Dead white men still dominate classical music.
Despite growing numbers of female composers, symphony orchestras and opera companies still announce seasons overflowing with Beethoven and Bach, Puccini and Bizet. One stark statistic: Women wrote just 1.3 percent of the music performed by 85 major American orchestras last season, a Baltimore Symphony Orchestra survey shows.
Many Minnesota institutions — smaller, trendsetting ensembles, in particular — do better. They’re funding, featuring and staging works penned by women. This week, the St. Paul Chamber Orchestra is putting on a festival bursting with female composers, historical and living. Skylark Opera Theatre is staging the regional premiere of “As One,” by composer Laura Kaminsky, which is quickly becoming the country’s hottest chamber opera.
But change is hitting Minnesota’s biggest, oldest institutions, as well.
Classical music is “finally looking at the deeper cultural norms and biases that have just been expected up until now … and are absolutely no longer acceptable,” said Mary Ellen Childs, a composer and board co-chairwoman for the St. Paul-based American Composers Forum. “It’s important. It’s timely. It’s past time.”
Audiences and critics are demanding that symphony orchestras, in particular, stop ignoring works written by women. That puts pressure on the Minnesota Orchestra, whose 2017-18 flagship classical series included just two female composers. In an interview, two people who help design the orchestra’s programming teased big progress in the coming season — set to be announced next week.
Its classical series will include five works by women, including a symphony by Florence Price, who became the first black woman to have her music played by a major American orchestra, in 1933. “This is someone who’s been unjustly ignored,” said Kenneth Freed, a violist who co-chairs the Minnesota Orchestra’s artistic advisory committee. “We’ve got her front and center.”
The inclusion of so many pieces by women is the result of a yearslong internal process focused not on quotas but quality, identity and audience, Freed said. “This is a big boat,” he said, so steering it in new directions takes time. It must also remain true to the classics: “We are stewards of the canon.”
Filling the pipeline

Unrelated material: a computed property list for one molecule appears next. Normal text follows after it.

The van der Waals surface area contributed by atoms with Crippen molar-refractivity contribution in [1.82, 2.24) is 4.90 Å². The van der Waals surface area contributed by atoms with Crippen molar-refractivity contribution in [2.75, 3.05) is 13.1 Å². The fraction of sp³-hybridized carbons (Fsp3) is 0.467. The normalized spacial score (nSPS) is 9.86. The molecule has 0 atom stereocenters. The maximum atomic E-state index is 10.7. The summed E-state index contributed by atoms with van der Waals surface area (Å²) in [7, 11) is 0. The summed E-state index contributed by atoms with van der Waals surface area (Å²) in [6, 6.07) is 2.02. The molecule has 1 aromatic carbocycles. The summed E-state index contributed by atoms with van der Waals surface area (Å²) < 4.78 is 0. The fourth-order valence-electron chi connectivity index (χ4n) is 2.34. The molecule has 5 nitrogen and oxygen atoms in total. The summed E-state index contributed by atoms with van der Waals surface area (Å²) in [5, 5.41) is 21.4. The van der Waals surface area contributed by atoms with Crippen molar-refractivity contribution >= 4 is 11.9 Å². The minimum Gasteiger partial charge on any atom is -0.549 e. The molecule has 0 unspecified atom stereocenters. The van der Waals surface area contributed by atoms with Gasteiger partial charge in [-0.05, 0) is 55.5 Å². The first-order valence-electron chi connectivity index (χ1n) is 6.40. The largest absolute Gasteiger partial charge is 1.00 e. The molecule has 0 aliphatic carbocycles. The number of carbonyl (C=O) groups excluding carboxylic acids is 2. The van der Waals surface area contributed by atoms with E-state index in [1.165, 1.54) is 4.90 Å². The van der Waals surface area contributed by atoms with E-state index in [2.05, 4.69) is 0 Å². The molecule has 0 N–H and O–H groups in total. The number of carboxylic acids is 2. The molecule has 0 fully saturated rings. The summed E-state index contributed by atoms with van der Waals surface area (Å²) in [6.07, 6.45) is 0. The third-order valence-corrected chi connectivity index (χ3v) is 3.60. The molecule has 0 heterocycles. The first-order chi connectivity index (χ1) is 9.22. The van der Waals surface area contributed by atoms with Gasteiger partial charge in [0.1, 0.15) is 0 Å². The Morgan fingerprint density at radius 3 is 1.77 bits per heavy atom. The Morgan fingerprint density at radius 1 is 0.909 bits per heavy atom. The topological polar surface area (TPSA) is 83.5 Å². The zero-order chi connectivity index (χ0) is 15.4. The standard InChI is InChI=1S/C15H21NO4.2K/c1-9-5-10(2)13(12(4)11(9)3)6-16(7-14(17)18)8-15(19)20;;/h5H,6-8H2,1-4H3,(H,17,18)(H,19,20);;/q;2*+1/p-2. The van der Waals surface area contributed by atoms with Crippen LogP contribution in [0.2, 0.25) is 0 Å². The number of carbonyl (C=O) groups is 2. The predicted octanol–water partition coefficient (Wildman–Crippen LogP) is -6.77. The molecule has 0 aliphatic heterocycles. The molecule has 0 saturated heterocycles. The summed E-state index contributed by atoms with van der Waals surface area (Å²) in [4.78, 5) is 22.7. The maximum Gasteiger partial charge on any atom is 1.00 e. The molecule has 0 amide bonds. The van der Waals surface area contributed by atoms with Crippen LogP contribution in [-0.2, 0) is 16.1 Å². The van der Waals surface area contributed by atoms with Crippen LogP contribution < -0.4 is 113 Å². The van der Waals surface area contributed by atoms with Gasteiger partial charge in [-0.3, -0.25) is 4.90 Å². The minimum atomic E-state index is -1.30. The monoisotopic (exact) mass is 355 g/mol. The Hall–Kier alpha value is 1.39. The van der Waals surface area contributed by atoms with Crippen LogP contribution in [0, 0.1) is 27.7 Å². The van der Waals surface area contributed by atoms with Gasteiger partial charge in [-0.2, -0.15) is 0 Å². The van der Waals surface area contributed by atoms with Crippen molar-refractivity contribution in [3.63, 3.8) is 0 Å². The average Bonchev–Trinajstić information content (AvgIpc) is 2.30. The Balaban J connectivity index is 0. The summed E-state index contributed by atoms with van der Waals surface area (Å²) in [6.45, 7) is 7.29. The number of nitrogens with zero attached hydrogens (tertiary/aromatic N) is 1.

The new issue of Opera America Magazine tallied the top 25 most performed operas in the United States and Canada. “As One” made the list. Its composer, Kaminsky, looked closer. Of those 25 operas, she realized, only one was composed by a living woman.
“And that was me,” she said. At first, it felt like an honor. “But then I realized this isn’t a happy thing.”
“As One” was Kaminsky’s first opera, premiering in 2014. A grant from Opera America helped her create the piece, a moving portrait of a transgender woman, illustrated through the dual voices of a baritone and mezzo-soprano. She’s encouraged by that grant and other programs focused on women in the field.
But as head of composition at the conservatory at the State University of New York at Purchase, Kaminsky gets a peek at the next generation. There’s still a huge imbalance. Of the 15 to 18 students in the program, “we almost have never had more than three women,” she said. Of those who applied for next year’s spots, 80 percent were men.
Still, hundreds of women are composing music across the country. American Composers Forum staff compiled an informal list of 42 women based in Minnesota alone. They include women who have been composing classical music for decades and younger artists, such as Drea Reynolds, or Queen Drea, who recently won a Minnesota Emerging Composer Award.
In 2016, the forum, which runs a slew of awards programs, adopted a statement committing itself to “supporting a diverse pool of artists whose work demonstrates strong artistic merit.” It continues: “Awards ... will represent, as far as possible, artists and projects that are diverse in genre, gender, race, ethnicity and geography.”
Partly because of such funding, Minnesota has a history of being “a vibrant place for new music,” said Childs, who is working on an opera. “You can forge your own way. That is what women have had to do.”
Beethoven over Amy Beach
This year, the Chicago Symphony Orchestra, Rochester Philharmonic and Philadelphia Orchestra faced a storm of criticism on social media after they announced seasons that included not one work by a woman.